Seeing that we’ve been able to gather a few years of experience with touchscreen keyboards, they’ve become relatively easy to use for most, especially for simple and short search queries. However, if you want to add a more creative and personal touch to your input, you will be able to take advantage of Handwrite, which Google just announced. It’s a new feature of Google’s mobile search website that’s actually built into the search webpage itself, so you’ll be able to try this out on any touch-enabled smartphone (or tablet, for that matter.)
Upon enabling the service, you will be able to hold down a button that will appear in the bottom-right corner of the page. Then the actual space to write your beautiful text will be retrieved, and you can proceed to pen your query with your fingers. Now, this will work just fine with short, to the point queries, but what about some slightly longer searches you may perform? Google suggests that you just write out the first few words of your search and let autocomplete take the wheel and serve up suggestions that will more than likely be what you’re looking for.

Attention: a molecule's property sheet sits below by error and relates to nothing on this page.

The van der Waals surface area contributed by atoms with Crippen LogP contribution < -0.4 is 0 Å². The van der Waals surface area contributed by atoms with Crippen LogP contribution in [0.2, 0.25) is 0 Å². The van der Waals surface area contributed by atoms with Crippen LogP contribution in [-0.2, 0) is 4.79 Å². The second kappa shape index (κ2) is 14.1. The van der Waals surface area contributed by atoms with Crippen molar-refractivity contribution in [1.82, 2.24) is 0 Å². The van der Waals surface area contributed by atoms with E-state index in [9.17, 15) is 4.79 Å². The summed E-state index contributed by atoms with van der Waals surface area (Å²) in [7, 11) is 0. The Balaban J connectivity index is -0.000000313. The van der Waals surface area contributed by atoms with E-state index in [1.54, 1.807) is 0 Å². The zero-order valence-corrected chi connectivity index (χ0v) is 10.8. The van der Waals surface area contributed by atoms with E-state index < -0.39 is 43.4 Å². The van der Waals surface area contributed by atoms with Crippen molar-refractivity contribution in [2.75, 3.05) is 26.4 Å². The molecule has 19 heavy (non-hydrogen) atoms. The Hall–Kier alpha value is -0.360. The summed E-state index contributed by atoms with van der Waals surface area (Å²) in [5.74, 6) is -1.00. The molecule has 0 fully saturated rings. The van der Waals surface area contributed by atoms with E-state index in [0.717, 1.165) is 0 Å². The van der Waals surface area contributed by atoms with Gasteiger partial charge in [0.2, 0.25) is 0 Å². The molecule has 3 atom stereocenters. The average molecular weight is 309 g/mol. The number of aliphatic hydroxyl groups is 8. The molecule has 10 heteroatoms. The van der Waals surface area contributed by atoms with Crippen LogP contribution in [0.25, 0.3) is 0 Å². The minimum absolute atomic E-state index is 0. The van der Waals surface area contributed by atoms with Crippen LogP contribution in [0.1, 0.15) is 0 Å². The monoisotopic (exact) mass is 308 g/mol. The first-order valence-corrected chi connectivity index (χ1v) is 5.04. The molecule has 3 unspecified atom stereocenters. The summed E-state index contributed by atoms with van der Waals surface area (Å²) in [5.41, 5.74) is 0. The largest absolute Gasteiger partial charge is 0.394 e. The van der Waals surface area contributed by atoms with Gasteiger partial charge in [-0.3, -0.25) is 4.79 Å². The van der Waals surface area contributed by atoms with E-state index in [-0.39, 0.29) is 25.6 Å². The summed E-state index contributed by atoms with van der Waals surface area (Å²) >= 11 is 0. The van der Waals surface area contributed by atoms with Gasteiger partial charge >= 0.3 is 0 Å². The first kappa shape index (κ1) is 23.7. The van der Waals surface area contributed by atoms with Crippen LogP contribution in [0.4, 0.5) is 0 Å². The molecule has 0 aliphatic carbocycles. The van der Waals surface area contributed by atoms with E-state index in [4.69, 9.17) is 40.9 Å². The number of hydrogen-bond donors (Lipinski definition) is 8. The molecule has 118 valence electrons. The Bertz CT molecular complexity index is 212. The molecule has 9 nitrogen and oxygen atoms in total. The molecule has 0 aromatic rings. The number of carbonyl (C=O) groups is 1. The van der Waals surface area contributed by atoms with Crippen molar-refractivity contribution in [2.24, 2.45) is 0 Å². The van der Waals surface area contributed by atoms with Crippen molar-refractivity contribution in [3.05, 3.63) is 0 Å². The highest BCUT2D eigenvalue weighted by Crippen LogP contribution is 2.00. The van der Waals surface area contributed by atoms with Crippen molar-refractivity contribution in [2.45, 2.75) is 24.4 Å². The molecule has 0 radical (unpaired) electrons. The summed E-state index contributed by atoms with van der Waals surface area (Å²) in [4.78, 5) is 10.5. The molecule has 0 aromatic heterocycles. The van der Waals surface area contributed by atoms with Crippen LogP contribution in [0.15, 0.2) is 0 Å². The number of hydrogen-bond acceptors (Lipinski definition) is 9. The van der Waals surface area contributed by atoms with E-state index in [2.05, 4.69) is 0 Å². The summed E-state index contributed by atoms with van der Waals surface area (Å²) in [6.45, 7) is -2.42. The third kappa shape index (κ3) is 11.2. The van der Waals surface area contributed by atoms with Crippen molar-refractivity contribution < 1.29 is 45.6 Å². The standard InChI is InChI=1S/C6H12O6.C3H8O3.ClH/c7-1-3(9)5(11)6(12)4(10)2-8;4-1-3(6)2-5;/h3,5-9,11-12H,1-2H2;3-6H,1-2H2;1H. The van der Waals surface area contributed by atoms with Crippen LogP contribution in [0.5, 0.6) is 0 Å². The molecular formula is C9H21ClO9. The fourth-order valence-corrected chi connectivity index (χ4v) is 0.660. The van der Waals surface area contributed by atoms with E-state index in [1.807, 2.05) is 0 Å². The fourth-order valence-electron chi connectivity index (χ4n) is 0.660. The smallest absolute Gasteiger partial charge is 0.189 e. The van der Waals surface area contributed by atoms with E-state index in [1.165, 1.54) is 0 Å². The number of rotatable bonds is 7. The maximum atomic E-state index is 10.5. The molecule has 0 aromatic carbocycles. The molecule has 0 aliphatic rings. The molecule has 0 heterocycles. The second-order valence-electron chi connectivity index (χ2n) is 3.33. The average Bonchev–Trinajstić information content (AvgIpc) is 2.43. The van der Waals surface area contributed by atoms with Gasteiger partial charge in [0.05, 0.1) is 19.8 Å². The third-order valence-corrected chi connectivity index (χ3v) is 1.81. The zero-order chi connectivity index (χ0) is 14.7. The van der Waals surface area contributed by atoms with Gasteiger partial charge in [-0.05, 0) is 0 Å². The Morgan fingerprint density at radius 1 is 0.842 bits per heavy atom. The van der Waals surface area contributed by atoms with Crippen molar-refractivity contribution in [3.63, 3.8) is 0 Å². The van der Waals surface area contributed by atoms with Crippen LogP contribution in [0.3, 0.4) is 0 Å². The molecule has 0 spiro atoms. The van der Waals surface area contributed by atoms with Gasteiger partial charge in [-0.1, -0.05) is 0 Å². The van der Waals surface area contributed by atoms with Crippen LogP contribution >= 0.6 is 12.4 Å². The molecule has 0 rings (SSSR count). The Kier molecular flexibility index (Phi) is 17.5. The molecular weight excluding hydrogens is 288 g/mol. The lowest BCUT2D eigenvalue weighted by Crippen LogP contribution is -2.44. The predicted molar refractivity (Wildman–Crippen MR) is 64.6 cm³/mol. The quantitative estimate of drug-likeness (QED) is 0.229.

Of course, in order for it to recognize your handwriting, you will have to write as clearly as possible. Google notes that the service is still in beta though, so don’t fret if it has a few hiccups here and there.
In order to minimize such hiccups and ensure that everyone will use this feature as efficiently as possible, they’ve put together a list of tips to keep in mind when using the service, suggesting that users avoid cursive, try symbols and special characters, and use their thumbs to write if they need to use their device with only one hand, among other things.
I’ve noticed that it can get a bit janky if you stop writing for a brief moment then continue; it may at times add the incomplete text, then take the newly typed text and mesh it in to create a huge monster of a word. But overall, it’s not bad for a beta and definitely worth the shot!
To give it a go, simply enable Handwriting in the mobile search settings area.